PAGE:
This study describes the generation via homologous recombination of mouse blastocysts lacking FEN1. Deletion of both Fen1 alleles causes death early during embryogenesis, indicating an essential role for FEN1 during development. Mice that are heterozygous for the mutation are viable, with no phenotype. Kucherlapati et al. recently demonstrated haploinsufficiency of Fen1 in combination with a mutation in the adenomatous polyposis coli (Apc) gene, resulting in a mild tumor predisposition phenotype (29). We have examined the characteristics of Fen1 null blastocysts. Hypersensitivity to gamma radiation and the absence of DNA synthesis in cellular outgrowth indicate an essential role for FEN1 in DNA repair and replication. No alternative activity for FEN1 could be detected.

MATERIALS AND METHODS

Construction of Fen1 targeting vector.

A specific murine probe spanning 600 bp of the FEN1 coding sequence was amplified from murine genomic DNA by PCR and used to screen a mouse 129/SvJ lambda genomic library (Stratagene), using standard hybridization techniques. One genomic clone of ~19 kb spanning the whole coding region of the Fen1 gene was used to produce the targeting construct. A 3-kb DNA fragment containing Fen1 was replaced by the neomycin resistance gene (neo), as illustrated in Fig. Fig.1A.1A. The resulting construct possesses homologous arms of 1.2 and 3.4 kb flanking the neo gene. The herpes simplex virus thymidine kinase (TK) gene was positioned upstream of the shortest arm. The accuracy of the targeting construct was verified by DNA sequencing and restriction analysis.

FIG. 1.
Targeted disruption of the murine Fen1 locus. (A) Physical map of the genomic DNA containing the Fen1 gene. Exon 2, containing the entire ORF of the Fen1 gene, is boxed. Genomic sequences, represented by solid boxes, were subcloned on either side of a ...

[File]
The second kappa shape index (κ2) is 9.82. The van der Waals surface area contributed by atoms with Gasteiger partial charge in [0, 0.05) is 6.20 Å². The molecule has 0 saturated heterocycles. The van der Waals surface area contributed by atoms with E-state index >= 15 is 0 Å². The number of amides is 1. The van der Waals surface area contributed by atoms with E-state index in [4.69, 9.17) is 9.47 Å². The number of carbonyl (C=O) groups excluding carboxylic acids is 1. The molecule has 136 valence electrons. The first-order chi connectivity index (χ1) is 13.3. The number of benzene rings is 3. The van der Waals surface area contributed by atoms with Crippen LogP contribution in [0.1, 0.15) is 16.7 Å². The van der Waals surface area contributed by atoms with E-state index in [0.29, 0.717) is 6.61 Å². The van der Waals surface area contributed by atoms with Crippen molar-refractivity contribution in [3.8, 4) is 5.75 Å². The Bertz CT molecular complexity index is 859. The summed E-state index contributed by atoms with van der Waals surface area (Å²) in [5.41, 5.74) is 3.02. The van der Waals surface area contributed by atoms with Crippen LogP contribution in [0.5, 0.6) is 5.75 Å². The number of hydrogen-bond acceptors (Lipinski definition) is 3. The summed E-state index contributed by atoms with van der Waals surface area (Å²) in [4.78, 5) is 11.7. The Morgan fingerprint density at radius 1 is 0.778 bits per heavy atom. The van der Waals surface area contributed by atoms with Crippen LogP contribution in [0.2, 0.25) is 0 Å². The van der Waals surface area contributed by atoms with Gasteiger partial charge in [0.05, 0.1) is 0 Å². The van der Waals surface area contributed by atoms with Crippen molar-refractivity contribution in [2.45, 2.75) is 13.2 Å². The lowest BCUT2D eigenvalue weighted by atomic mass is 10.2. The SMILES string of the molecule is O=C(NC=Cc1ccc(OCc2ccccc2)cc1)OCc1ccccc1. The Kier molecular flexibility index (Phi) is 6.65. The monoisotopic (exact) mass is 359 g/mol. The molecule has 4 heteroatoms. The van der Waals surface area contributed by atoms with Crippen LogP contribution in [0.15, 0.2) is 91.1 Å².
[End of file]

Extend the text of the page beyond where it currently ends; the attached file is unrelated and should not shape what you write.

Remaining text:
Disruption of the mouse Fen1 gene.

The targeting vector was propagated in the SURE Escherichia coli strain (Stratagene), linearized with NotI, and introduced into embryonic stem (ES) cells by electroporation. Colonies doubly resistant to active G418 (250 μg/ml) and ganciclovir (2 μM) were isolated and screened for disruption of the Fen1 gene by Southern hybridization analysis following complete digestion of genomic DNA with KpnI. A 560-bp DNA fragment (illustrated in Fig. Fig.1A)1A) was used as a probe. Two independent ES clones carrying one copy of the disrupted allele of the Fen1 gene were expanded and injected into blastocysts from C57BL/6J mice to generate chimeras. The resultant chimeras were mated with strain C57BL/6 mice, and F1 animals were screened by tail biopsy for Fen1 heterozygosity. Mice heterozygous for the Fen1 allele (Fen1+/−) were interbred, and F2 blastocysts, embryos, and progeny were genotyped as described above and below (Table (Table11).

TABLE 1.
Genotyping of Fen1+/− intercrosses

PCR genotyping of the Fen1 locus in mice.

PCR genotyping of mice was performed on tail biopsy specimens. Genomic DNA was isolated from mouse tails (0.3 cm) and incubated overnight at 55°C in 500 μl of lysis buffer (500 mM KCl, 100 mM Tris-HCl [pH 8.5], 0.1 mg of gelatin/ml, and 10 μg of proteinase K/ml). The sample was diluted 1:10, and 1 μl was used in standard PCR with Pfu turbo polymerase (Stratagene). A mixture of three primers was used to detect wild-type and mutant alleles: P1 (forward) (5′-CATAGTCATATTCGCATAGCT-3′), P2 (wild type) (5′-AGGCCTCCTGACAATCAGAAG-3′), and P3 (neo) (5′-TATGGCTTCTGAGGCGGAAAGAACCA-3′). Primers P1 and P2 generate a 411-bp wild-type allele, whereas P1 and P3 generate a 470-bp knockout allele. The PCR profile was as follows: 1 cycle of 94°C for 3 min, followed by 35 cycles of 93°C for 1 min, 59°C for 45 s, and 72°C for 2 min. The PCR products were analyzed by standard 2% agarose gel electrophoresis.

Histological sections.

Embryos at embryonic day 18.5 (E18.5) resulting from heterozygous intercrosses were collected and fixed in 4% (wt/vol) paraformaldehyde (PFA) in phosphate-buffered saline (PBS) overnight at 4°C, processed, and embedded in paraffin following standard procedures.

Timed pregnancies.

Heterozygous male and female mutant mice were bred to obtain wild-type (Fen1w/t), heterozygous (Fen1+/−), and homozygous (Fen1−/−) mutant embryos. To generate timed pregnancies, Fen1+/− females were injected intaperitoneally with pregnant mare's serum gonadotropin (5 IU per animal; Sigma-Aldrich Co.), followed by injection with human chorionic gonadotropin (5 IU per animal; Sigma-Aldrich Co.) 47 h later and mating overnight with Fen1+/− males. The next morning, the males were removed and the females were examined for the presence of a vaginal plug. The morning on which a vaginal plug was detected was designated E0.5.